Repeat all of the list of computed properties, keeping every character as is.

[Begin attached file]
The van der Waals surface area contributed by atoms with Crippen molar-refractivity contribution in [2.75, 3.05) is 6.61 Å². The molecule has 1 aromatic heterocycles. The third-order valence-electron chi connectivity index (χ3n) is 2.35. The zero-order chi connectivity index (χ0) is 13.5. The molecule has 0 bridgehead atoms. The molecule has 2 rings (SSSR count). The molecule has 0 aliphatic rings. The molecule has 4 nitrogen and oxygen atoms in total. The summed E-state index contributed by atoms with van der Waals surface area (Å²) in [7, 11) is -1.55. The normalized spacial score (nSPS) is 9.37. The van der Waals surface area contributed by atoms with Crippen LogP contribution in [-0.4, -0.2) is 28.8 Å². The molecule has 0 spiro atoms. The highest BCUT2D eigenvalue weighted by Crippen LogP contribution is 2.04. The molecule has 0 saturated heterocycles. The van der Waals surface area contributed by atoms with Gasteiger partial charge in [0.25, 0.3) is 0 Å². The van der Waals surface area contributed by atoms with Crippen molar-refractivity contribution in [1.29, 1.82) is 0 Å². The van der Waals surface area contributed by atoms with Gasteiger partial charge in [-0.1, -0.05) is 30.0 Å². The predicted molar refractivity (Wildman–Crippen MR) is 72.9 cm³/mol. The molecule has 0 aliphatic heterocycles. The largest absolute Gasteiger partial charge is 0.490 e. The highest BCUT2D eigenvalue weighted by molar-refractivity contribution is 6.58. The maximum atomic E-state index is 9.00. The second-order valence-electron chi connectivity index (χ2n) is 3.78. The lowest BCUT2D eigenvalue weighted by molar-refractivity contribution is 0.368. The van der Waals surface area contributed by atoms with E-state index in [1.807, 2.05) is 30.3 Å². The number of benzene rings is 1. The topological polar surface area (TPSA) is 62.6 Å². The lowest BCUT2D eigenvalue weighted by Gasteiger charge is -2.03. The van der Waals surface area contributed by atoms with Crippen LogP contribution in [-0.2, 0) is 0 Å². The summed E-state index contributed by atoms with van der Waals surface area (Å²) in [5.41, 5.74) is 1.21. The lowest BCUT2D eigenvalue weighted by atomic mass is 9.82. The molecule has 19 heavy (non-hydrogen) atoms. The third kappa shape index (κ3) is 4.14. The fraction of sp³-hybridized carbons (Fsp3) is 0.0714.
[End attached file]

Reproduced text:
The van der Waals surface area contributed by atoms with Crippen molar-refractivity contribution in [2.75, 3.05) is 6.61 Å². The molecule has 1 aromatic heterocycles. The third-order valence-electron chi connectivity index (χ3n) is 2.35. The zero-order chi connectivity index (χ0) is 13.5. The molecule has 0 bridgehead atoms. The molecule has 2 rings (SSSR count). The molecule has 0 aliphatic rings. The molecule has 4 nitrogen and oxygen atoms in total. The summed E-state index contributed by atoms with van der Waals surface area (Å²) in [7, 11) is -1.55. The normalized spacial score (nSPS) is 9.37. The van der Waals surface area contributed by atoms with Crippen LogP contribution in [-0.4, -0.2) is 28.8 Å². The molecule has 0 spiro atoms. The highest BCUT2D eigenvalue weighted by Crippen LogP contribution is 2.04. The molecule has 0 saturated heterocycles. The van der Waals surface area contributed by atoms with Gasteiger partial charge in [0.25, 0.3) is 0 Å². The van der Waals surface area contributed by atoms with Crippen molar-refractivity contribution in [1.29, 1.82) is 0 Å². The van der Waals surface area contributed by atoms with Gasteiger partial charge in [-0.1, -0.05) is 30.0 Å². The predicted molar refractivity (Wildman–Crippen MR) is 72.9 cm³/mol. The molecule has 0 aliphatic heterocycles. The largest absolute Gasteiger partial charge is 0.490 e. The highest BCUT2D eigenvalue weighted by molar-refractivity contribution is 6.58. The maximum atomic E-state index is 9.00. The second-order valence-electron chi connectivity index (χ2n) is 3.78. The lowest BCUT2D eigenvalue weighted by molar-refractivity contribution is 0.368. The van der Waals surface area contributed by atoms with E-state index in [1.807, 2.05) is 30.3 Å². The number of benzene rings is 1. The topological polar surface area (TPSA) is 62.6 Å². The lowest BCUT2D eigenvalue weighted by Gasteiger charge is -2.03. The van der Waals surface area contributed by atoms with Crippen LogP contribution in [-0.2, 0) is 0 Å². The summed E-state index contributed by atoms with van der Waals surface area (Å²) in [5.41, 5.74) is 1.21. The lowest BCUT2D eigenvalue weighted by atomic mass is 9.82. The molecule has 19 heavy (non-hydrogen) atoms. The third kappa shape index (κ3) is 4.14. The fraction of sp³-hybridized carbons (Fsp3) is 0.0714.